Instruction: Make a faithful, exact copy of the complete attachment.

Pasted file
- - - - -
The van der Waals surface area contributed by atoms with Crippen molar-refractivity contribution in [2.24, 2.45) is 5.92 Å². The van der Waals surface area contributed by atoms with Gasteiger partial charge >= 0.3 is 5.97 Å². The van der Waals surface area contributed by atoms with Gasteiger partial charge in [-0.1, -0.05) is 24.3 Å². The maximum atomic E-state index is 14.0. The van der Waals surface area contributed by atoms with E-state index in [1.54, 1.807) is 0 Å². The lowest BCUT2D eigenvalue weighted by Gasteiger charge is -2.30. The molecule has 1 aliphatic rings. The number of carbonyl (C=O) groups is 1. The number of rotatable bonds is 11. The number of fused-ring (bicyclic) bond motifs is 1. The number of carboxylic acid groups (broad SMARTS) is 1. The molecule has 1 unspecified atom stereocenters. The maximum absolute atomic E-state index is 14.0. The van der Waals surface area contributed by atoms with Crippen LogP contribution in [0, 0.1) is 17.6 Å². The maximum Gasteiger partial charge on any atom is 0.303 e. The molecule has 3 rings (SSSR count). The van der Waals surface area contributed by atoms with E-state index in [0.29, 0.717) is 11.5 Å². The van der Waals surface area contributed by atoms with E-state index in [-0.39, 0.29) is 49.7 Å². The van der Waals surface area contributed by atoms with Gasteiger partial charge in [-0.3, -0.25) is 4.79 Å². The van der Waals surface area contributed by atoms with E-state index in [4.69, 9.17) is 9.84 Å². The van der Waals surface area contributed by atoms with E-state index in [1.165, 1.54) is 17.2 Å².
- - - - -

The van der Waals surface area contributed by atoms with Crippen molar-refractivity contribution in [2.24, 2.45) is 5.92 Å². The van der Waals surface area contributed by atoms with Gasteiger partial charge >= 0.3 is 5.97 Å². The van der Waals surface area contributed by atoms with Gasteiger partial charge in [-0.1, -0.05) is 24.3 Å². The maximum atomic E-state index is 14.0. The van der Waals surface area contributed by atoms with E-state index in [1.54, 1.807) is 0 Å². The lowest BCUT2D eigenvalue weighted by Gasteiger charge is -2.30. The molecule has 1 aliphatic rings. The number of carbonyl (C=O) groups is 1. The number of rotatable bonds is 11. The number of fused-ring (bicyclic) bond motifs is 1. The number of carboxylic acid groups (broad SMARTS) is 1. The molecule has 1 unspecified atom stereocenters. The maximum absolute atomic E-state index is 14.0. The van der Waals surface area contributed by atoms with Crippen LogP contribution in [0, 0.1) is 17.6 Å². The maximum Gasteiger partial charge on any atom is 0.303 e. The molecule has 3 rings (SSSR count). The van der Waals surface area contributed by atoms with E-state index in [0.29, 0.717) is 11.5 Å². The van der Waals surface area contributed by atoms with E-state index in [-0.39, 0.29) is 49.7 Å². The van der Waals surface area contributed by atoms with Gasteiger partial charge in [-0.3, -0.25) is 4.79 Å². The van der Waals surface area contributed by atoms with E-state index in [4.69, 9.17) is 9.84 Å². The van der Waals surface area contributed by atoms with E-state index in [1.165, 1.54) is 17.2 Å².